- Sep 29, 2010
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Getting rid of the bristles is a bit of a mission...I too have killed and cleaned many pigs, wild and domestic. In fact, I was in on slaughtering hogs at my grandfather's farm when I was around 10 years old. One of the first things you do, after shooting a domestic pig with a .22 was to cut inside the Achilles tendon on the back legs and run a sturdy stick thru the slit on both legs. This was what you used to hoist the hog up so you could cut its throat and bleed it out. Then you gut it. I remember the first time I was big enough to help hoist it up. I don't know who was more proud, me or my grandfather. We would do 2 hogs a year.
No, I am not angry or disgusted. I am just wondering if I can get invited to the chitlin dinner that always follows the slaughter. I haven't had fresh chitlins (chitterlings) since I was a teenager. They stink like hell when you cook them, but they are absolutely delicious!
We used the chitlins for sausage casing. Cleaning them is rough the stink will stick to you. My teacher sent me to the library when I was about ten because I stunk so bad from cleaning chitlins over the week end. No amount of soap and water helps.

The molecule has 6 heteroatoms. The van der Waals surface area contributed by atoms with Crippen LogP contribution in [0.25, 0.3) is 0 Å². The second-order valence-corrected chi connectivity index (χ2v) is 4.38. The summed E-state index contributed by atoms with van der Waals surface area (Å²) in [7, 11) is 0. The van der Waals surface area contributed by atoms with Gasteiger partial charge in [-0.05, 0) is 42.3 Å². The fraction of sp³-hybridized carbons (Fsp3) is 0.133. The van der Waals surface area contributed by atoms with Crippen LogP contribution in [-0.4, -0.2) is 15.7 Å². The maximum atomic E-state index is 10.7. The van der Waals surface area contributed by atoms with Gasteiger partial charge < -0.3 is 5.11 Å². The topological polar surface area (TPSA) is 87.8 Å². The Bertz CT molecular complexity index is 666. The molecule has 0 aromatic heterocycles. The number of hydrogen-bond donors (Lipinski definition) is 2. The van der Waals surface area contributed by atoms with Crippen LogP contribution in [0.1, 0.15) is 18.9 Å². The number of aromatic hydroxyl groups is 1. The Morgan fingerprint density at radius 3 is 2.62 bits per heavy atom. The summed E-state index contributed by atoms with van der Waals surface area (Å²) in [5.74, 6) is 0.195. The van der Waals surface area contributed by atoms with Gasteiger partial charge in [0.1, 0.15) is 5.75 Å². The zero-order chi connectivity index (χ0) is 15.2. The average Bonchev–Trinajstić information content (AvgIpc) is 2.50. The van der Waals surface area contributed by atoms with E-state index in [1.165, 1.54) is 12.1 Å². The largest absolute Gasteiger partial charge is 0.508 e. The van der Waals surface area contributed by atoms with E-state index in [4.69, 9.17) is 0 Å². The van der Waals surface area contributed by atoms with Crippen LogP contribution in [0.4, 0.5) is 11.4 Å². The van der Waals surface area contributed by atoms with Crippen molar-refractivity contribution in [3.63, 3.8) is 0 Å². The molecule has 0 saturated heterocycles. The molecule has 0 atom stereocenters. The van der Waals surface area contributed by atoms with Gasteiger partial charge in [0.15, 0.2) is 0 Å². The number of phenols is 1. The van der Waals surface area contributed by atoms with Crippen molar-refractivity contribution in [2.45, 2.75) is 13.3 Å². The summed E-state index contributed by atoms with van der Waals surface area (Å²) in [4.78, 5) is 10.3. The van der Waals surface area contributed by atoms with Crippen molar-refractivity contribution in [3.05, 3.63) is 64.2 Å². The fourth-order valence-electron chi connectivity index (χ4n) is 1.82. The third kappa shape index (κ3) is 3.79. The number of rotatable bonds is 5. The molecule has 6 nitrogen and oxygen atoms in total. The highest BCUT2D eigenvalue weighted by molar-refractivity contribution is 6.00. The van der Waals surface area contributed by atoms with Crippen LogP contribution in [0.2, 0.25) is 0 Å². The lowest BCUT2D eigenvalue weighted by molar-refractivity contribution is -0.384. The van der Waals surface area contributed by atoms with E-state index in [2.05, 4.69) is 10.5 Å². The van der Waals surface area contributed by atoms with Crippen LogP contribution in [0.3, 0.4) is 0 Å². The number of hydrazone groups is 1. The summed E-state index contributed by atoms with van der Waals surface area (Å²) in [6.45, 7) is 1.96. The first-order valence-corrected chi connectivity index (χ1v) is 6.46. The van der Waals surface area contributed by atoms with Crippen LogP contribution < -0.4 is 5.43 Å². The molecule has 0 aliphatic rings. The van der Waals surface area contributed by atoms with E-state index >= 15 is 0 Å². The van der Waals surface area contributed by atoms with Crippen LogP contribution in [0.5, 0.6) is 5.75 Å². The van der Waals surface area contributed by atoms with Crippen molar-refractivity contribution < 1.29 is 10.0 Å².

Watched Buck McNeely do the same on his hunting show. I hope the meat is harvested . Feral hog is some fine eating . I agree nothing get wasted in nature. Scavengers need to eat too. From maggots to vultures to larger animals like bears get to eat.What a fuken amateur..
Come on down to Texas and we'll show you how to kill pigs.
Getting rid of the bristles is a bit of a mission...
Feral hogs is my favorite animal to hunt. Like Texas, Florida has been overrun with them. I use to hunt them with dogs ,these days just stalk them on my own. It will get the blood fired up when you get close and personal with one in a thicket. I use a single shot 12 ga. using slugs. I hope to get a new 30.30 rifle soon but there hard to get at this time.